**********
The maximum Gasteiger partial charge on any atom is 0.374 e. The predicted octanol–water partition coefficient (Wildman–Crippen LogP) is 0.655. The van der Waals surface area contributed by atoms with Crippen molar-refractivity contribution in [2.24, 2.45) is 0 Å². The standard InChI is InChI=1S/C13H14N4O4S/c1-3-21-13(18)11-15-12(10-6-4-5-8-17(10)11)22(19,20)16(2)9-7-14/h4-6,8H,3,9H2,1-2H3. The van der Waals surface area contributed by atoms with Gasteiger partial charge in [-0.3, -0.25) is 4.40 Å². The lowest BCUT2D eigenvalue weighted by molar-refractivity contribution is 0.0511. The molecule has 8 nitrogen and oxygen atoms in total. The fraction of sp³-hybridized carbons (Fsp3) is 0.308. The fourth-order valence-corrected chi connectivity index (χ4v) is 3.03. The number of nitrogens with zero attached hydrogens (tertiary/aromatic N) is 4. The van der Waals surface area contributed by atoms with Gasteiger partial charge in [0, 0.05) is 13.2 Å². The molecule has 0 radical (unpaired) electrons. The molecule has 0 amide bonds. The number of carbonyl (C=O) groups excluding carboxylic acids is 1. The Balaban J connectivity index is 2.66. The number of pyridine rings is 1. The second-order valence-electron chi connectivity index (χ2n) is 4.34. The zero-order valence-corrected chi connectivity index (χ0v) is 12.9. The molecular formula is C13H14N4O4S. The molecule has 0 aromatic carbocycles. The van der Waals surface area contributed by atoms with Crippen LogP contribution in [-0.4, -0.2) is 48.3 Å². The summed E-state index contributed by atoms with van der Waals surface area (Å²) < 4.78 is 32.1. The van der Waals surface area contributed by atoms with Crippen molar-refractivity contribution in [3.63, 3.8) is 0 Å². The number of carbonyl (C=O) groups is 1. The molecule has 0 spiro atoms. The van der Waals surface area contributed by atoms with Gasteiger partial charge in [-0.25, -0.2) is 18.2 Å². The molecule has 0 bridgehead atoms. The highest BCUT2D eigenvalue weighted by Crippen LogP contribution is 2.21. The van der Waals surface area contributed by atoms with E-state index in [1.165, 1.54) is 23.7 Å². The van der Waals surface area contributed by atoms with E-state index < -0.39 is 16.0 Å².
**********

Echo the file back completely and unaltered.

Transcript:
The maximum Gasteiger partial charge on any atom is 0.374 e. The predicted octanol–water partition coefficient (Wildman–Crippen LogP) is 0.655. The van der Waals surface area contributed by atoms with Crippen molar-refractivity contribution in [2.24, 2.45) is 0 Å². The standard InChI is InChI=1S/C13H14N4O4S/c1-3-21-13(18)11-15-12(10-6-4-5-8-17(10)11)22(19,20)16(2)9-7-14/h4-6,8H,3,9H2,1-2H3. The van der Waals surface area contributed by atoms with Gasteiger partial charge in [-0.3, -0.25) is 4.40 Å². The lowest BCUT2D eigenvalue weighted by molar-refractivity contribution is 0.0511. The molecule has 8 nitrogen and oxygen atoms in total. The fraction of sp³-hybridized carbons (Fsp3) is 0.308. The fourth-order valence-corrected chi connectivity index (χ4v) is 3.03. The number of nitrogens with zero attached hydrogens (tertiary/aromatic N) is 4. The van der Waals surface area contributed by atoms with Gasteiger partial charge in [0, 0.05) is 13.2 Å². The molecule has 0 radical (unpaired) electrons. The molecule has 0 amide bonds. The number of carbonyl (C=O) groups excluding carboxylic acids is 1. The Balaban J connectivity index is 2.66. The number of pyridine rings is 1. The second-order valence-electron chi connectivity index (χ2n) is 4.34. The zero-order valence-corrected chi connectivity index (χ0v) is 12.9. The molecular formula is C13H14N4O4S. The molecule has 0 aromatic carbocycles. The van der Waals surface area contributed by atoms with Crippen LogP contribution in [-0.4, -0.2) is 48.3 Å². The summed E-state index contributed by atoms with van der Waals surface area (Å²) < 4.78 is 32.1. The van der Waals surface area contributed by atoms with Crippen molar-refractivity contribution in [3.63, 3.8) is 0 Å². The number of carbonyl (C=O) groups is 1. The molecule has 0 spiro atoms. The van der Waals surface area contributed by atoms with Gasteiger partial charge in [-0.25, -0.2) is 18.2 Å². The molecule has 0 bridgehead atoms. The highest BCUT2D eigenvalue weighted by Crippen LogP contribution is 2.21. The van der Waals surface area contributed by atoms with E-state index in [1.165, 1.54) is 23.7 Å². The van der Waals surface area contributed by atoms with E-state index < -0.39 is 16.0 Å².